The Sony Webbie HD MHS-PM1 looks like a toy, but don't let its basic looks and controls fool you: the Webbie has the most well-rounded feature set we've seen.

The Sony Webbie HD MHS-PM11 has five different shooting modes: Auto, Backlight, Low-Light, Sports and Landscape. It also shoots decent 5Mp stills, complete with a self-timer and an on-screen histogram. You can also choose from three resolution settings: VGA, 720p and 1,440x1,080, all in Mpeg4 format with the H.264 codec.

The Sony Webbie HD MHS-PM1's standard features match the competition's: a choppy 2x digital zoom, a rechargeable lithium-ion battery, and a tripod mount. However, it also has a nifty swiveling lens, which we found a neat addition.

Drawbacks include the lack of an integrated USB connector (you must attach the included USB cable to transfer clips to your computer) and the Sony Webbie HD MHS-PM1's very poor low-light performance. Footage is very bright, but colours look more muted than they do with the Creative Vado HD and the Kodak Zi6, and without the cinematic look of the Flip Video MinoHD.

You must remove the Sony Webbie HD MHS-PM1's battery to charge it. You get no internal memory and need to budget for the cost of a Sony MemoryStick on top of the purchase price. We also think this camcorder's small navigation joystick may be too tiny for some people.

The Sony Webbie HD MHS-PM1's microphone is sensitive almost to a fault: it's excellent when the camcorder is on a tripod or held still, but moving your hand on the chassis creates loud noises in your recording. On the other hand, the microphone does a great job of picking up audio from a distance.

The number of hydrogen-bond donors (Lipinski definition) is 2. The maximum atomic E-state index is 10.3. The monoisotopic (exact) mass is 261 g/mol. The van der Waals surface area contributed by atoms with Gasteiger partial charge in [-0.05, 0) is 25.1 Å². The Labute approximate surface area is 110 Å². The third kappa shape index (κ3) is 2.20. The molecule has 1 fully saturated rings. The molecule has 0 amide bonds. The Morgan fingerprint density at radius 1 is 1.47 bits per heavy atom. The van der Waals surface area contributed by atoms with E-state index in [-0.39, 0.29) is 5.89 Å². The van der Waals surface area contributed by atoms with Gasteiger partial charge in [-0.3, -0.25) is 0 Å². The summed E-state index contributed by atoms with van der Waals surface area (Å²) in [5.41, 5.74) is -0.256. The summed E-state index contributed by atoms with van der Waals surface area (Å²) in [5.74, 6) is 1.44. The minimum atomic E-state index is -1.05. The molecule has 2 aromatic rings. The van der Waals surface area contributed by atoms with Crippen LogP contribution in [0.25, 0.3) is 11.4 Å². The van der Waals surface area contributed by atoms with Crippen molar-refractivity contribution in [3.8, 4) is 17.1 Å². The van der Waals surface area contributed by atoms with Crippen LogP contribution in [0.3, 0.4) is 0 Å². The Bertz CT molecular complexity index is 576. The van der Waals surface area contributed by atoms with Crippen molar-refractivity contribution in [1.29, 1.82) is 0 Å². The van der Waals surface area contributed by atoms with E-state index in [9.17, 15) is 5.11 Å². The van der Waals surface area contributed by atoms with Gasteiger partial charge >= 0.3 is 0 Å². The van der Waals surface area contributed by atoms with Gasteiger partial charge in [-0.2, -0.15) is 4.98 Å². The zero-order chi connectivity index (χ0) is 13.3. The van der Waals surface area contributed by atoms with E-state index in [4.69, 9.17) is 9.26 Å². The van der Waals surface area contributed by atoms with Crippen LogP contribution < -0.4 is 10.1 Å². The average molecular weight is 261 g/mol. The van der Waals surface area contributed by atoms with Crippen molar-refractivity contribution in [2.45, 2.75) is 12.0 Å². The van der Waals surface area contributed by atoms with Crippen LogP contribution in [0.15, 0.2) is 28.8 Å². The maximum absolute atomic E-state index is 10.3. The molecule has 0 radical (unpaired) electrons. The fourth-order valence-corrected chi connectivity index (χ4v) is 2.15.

In common with the Kodak Zx1, the Sony Webbie HD MHS-PM1 camcorder is being marketed as ideal for recording and uploading YouTube clips. In addition you can output your footage directly from the Webbie HD to an HDTV. Flipping up a cover on the side reveals the USB port, a component A/V port for connecting the camcorder to an HDTV (you can switch between NTSC and PAL output in the camera's menus, as well), plus a DC power port.

Operating the Sony Webbie HD MHS-PM1 is simple. Rotating the 270-degree swivel lens switches on the camcorder on, though there's also a dedicated power button on the side. Buttons for accessing the menu and camcorder settings sit beneath the power button.

The 1.8in LCD screen on the back of the Sony Webbie HD MHS-PM1 looks great, but as with almost every pocket camcorder, footage appears much better on the LCD than it does on your PC or on YouTube. We'd have appreciated a larger display though. Sony includes Picture Motion Browser software on CD, or you can simply drag-and-drop footage on to a PC or Mac hard drive.


The versatile Sony Webbie HD MHS-PM1 camcorder is a good looker and provides plenty of control over your footage. It stands head and shoulders above the rest of the competition here, but we’re puzzled as to why Sony has saddled it with such a huge premium given the £150 pricing of headline-grabbers such as the Kodak and the Flip.